Clean Air Act (CAA)
The first Clean Air Act (CAA) was enacted in 1963 authorizing the establishment of national program that is responsible for addressing issues related to air in the environment. Another mandate for CAA was to facilitate the translation of research findings into actionable techniques for reducing air pollution. The second CAA resulted from a revision of the first CAA in 1970(Vicario, & Ohliger, 2015). The revised CAA included the definition of EPA’s responsibilities for improving and protecting the quality of air in the United States and the stratospheric ozone layer. Additional legislation was included in the CAA in 1977 and 1990. The inclusion subdivided the country into air quality regions as well as setting the concentration standard for various air pollutants. The main objective was to minimize the amount pollutants in the air thus reducing the human health risks. CAA regulates the ambient air pollutants such as particulates, ozone, sulphur oxides (SOx), nitrogen oxides (NOx), Lead (Pb), Hydrocarbons (HCs) and Carbon Monoxide (CO).
The environmental law tasked the relevant institutions with the responsibility of developing technology-based emission standards for specific industry categories (SICs).The law specify the amount of pollutant a specific industry is allowed to emit into the air as well as compelling industries to state the technology they use(Vicario, & Ohliger, 2015). Congress included air toxics such as polychlorinated biphenyls and mercury in the 1990 amendment. The amendment also required environmental protection agency to identify industrial sources of toxic air based on the 187 list of air pollutants. Subsequently, the agency initiates steps of ensuring the industry change production processes or install control mechanism in order to significantly reduce air pollution. The last amendment also included programs of ensuring that the use of chemicals that lead to the emission of gases that deplete the ozone layer was phased in the production process.
The environmental law Clean Air Act was codified as 42 U.S.C et seq. The law sort to protect the environment and human health from emissions that pollute ambient, or outdoor air. The 1990 amendment ensured that the environmental law consisted of four major provisions: requirement for the prevention of catastrophic releases, standards for stationary “area source”, health-based standards and maximum achievable control technology (MACT)(McCarthy, et al., 2011).
- Maximum Achievable Control Technology (MACT): This is the technology-based emission standards developed by EPA. The agency is mandated to establish standards based on sources of 187 pollutants listed in the CAA. In addition, the agency is required to categories the source of pollutants based on the established emission standards(McCarthy, et al., 2011). Environmental protection agency is tasked with the responsibility of reviewing and revising emission standards periodically, generally after every eight years. It is also prerogative for the agency to respond to the petitions, add or remove source categories from the 187 pollutants listed. The environmental law requires EPA to establish emission standards for listed sources of pollutants. The set standards must achieve the “Maximum degree of reduction in emissions”. The establishment of the set standards must factor in the non-air-quality and economic factors in the implementation process. One requirement of MACT standards was that “it shall not be less stringent than the most stringent emissions level that is achieved in practice by the best controlled similar source.”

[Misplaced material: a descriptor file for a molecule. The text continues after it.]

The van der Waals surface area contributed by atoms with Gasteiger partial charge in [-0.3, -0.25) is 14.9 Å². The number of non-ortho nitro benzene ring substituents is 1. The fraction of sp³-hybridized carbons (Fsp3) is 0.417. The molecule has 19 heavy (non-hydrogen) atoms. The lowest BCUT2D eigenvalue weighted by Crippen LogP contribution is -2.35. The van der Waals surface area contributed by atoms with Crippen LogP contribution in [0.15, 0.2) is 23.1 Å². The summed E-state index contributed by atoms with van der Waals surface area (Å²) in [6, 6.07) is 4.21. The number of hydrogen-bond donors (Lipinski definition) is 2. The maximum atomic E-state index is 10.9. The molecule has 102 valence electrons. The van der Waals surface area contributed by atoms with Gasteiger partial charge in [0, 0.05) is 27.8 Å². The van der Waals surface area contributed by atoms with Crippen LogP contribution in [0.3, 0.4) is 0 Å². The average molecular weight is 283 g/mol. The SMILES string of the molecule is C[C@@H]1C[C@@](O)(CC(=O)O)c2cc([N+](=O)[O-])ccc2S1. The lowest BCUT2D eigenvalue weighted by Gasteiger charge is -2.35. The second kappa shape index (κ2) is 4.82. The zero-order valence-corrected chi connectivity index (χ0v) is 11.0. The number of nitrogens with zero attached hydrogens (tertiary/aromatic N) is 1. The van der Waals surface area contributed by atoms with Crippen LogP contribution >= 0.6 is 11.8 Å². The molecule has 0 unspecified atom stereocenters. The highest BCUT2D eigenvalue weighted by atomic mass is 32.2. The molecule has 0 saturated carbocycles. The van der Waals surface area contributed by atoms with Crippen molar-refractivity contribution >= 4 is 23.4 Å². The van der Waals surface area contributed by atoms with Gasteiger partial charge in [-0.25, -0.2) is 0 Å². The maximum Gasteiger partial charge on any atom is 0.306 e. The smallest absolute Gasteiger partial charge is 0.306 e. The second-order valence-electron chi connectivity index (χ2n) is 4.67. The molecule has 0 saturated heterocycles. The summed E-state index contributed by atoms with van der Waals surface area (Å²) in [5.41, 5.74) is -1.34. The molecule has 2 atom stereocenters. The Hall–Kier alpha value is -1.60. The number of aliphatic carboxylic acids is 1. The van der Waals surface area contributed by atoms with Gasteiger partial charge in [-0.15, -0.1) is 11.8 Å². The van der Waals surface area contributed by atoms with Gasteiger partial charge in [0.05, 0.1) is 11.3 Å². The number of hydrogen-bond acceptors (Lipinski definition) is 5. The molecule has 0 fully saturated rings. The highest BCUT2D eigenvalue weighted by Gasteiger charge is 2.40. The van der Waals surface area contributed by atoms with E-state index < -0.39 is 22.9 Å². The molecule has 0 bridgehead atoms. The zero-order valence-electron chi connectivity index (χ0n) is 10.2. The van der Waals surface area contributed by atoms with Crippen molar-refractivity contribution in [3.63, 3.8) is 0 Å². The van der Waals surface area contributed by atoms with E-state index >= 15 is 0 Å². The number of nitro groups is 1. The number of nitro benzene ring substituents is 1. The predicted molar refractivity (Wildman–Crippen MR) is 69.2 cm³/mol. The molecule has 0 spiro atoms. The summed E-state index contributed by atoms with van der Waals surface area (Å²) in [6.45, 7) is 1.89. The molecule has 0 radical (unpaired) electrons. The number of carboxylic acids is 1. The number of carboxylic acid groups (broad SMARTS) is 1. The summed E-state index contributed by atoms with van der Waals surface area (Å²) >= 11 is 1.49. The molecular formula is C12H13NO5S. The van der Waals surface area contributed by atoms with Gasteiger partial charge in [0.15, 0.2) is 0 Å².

- Health-based standards: This is the second major provision of the environmental law. It requires the EPA to establish health-based standards that addressed the residual threats of adverse environmental and health effect existing after the implementation of MACT. The law directed the EPA in consultation with Surgeon General of the United States, prepare and submit a report to Congress detailing influence of residual risks to the public health and recommended legislation to minimize the risks(McCarthy, et al., 2011). In addition, the environmental law requires EPA to contract National Academy of Sciences (NAS) to conduct risk assessment, establish a Risk Assessment and Management Commission to inquire and prepare a report on the effects of policy and effective use of risk assessment and management
- Technology-based and health-based programs: This is the third major provision addressing the problem of major source of hazardous air pollution. The law requires EPA to set standards for stationary “area sources” identified to cause threat or adverse effect to the environment and human health(McCarthy, et al., 2011). This provision mandated the EPA to set regulations that controls stationary area sources considered liable for emitting 90 % of the identified thirty hazardous air pollutants that poses greater risks to the urban dwellers. Unlike MACT, EPA may formulate standards that imposes less stringent and readily available control technologies.
- Catastrophic releases of air toxics: The law mandated the EPA to constitute an independent Chemical Safety and Hazard Investigation Board. The independent board is tasked with the responsibility of inquiring into accidents that leads to emission of hazardous substances, carrying out research and developing reports that include recommendations on how to prevent sudden catastrophic releases as well as minimizing the risk of accidents(McCarthy, et al., 2011). The law also require EPA to provide guidelines for detecting, preventing and correcting catastrophic releases of hazardous substance by major sources.
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